Cell viability assays are utilized in a wide variety of research areas ranging from examining the mechanisms of cell death and cell proliferation to evaluating the effects of cytotoxic compounds and novel therapies, including drug candidates, pathway activators and inhibitors, and genetic reporters. High-quality image acquisition combined with complete multiparameter, high-throughput screening provides an optimal method to assess cell viability. In this application note, we report the use of the EarlyTox™ Live/Dead Assay Kit in conjunction with the ImageXpress® Micro High-Content Imaging System and the MetaXpress® High-Content Image Acquisition and Analysis Software.
The EarlyTox Live/Dead assay kit contains a marker for live cells and a marker for dead cells, both of which are suitable for use with mammalian cells. Their unique mechanisms of action are dependent upon cell membrane permeability. Viable cells are stained with intense green fluorescence in the cytosol, with Calcein AM, a widely used live cell marker. The non-fluorescent Calcein AM permeates the intact cell membrane where the acetoxymethyl (AM) group is cleaved by intracellular esterases, thus yielding the fluorescent calcein molecule. Calcein AM can be used as a standalone reagent for cell proliferation assays or other assays where only live cell staining is desired, as provided in the EarlyTox™ Live Cell Assay Kit (Molecular Devices P/N R8342 for Explorer kit, P/N R8343 for Bulk kit).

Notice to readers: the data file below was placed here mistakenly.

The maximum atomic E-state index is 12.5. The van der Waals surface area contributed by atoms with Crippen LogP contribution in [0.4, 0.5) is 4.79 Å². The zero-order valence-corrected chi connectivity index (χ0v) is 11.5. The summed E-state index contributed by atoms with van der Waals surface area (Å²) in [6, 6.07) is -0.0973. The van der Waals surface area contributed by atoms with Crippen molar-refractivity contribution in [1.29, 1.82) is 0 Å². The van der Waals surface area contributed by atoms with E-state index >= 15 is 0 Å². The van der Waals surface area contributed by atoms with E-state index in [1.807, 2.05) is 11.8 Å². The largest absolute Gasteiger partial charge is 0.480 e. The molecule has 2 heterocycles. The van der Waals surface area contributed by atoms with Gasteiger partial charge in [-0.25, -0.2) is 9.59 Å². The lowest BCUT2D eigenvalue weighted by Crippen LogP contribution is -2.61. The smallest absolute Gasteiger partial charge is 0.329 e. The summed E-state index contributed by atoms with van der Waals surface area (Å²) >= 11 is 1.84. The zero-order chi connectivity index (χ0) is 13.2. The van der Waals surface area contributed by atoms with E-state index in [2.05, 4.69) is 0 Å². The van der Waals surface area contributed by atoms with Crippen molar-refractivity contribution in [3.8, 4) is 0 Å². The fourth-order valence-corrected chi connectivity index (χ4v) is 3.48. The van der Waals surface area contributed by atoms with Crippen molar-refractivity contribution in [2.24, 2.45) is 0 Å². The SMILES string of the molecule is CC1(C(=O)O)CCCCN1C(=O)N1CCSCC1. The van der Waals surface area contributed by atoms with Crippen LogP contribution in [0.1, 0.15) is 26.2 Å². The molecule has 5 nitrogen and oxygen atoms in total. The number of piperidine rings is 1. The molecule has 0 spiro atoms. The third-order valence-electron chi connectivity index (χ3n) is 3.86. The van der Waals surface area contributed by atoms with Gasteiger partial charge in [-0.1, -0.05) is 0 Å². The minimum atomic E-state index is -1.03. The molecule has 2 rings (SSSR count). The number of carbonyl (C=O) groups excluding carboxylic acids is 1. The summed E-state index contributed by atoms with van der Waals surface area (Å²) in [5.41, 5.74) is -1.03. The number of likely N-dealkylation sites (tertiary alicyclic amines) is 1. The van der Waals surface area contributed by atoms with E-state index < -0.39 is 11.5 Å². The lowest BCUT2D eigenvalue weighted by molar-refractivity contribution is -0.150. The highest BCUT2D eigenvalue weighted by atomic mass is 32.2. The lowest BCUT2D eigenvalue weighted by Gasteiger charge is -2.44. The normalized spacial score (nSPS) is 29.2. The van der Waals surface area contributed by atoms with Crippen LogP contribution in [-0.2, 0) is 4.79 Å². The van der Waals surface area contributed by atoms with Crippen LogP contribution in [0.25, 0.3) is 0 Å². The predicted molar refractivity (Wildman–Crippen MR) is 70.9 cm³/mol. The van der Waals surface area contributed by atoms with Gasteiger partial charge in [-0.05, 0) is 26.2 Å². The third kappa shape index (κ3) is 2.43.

Ethidium homodimer-III (EthD-III) is virtually non-fluorescent and impermeant to an intact plasma membrane. In the event of compromised membrane integrity that is associated with cell death, EthD-III enters dead cells and binds to nucleic acids, resulting in bright red fluorescence. Cytotoxic events that affect cell membrane integrity and that eventually lead to cell death can be accurately assessed using this method.
The assay kit enables characterization of a full concentration-response profile of test compounds since the no-wash, homogeneous assay protocol eliminates the potential to remove dead and dying cells. Fluorescent signals from calcein and EthD-III can be detected using the ImageXpress Micro system and rapidly analyzed using the standard Live/Dead application module in MetaXpress software.
- EarlyTox Live/Dead Assay Kit
- Explorer Kit (2-plate size, Molecular Devices P/N R8340)
- Bulk Kit (10-plate size, Molecular Devices P/N R8341)
- HeLa cells (ATCC P/N CCL-2)
- HeLa media
- Minimum Essential Medium complete media with glutamine and serum
- CHO-M1WT3 cells (ATCC P/N CRL-1985)
- CHO media
- Ham’s F-12 complete media with glutamine and serum
- Staurosporine (Sigma P/N S5921)
- Mitomycin C (Sigma P/N M4287)
- 96-well black, clear-bottom microplates (Greiner P/N 655090)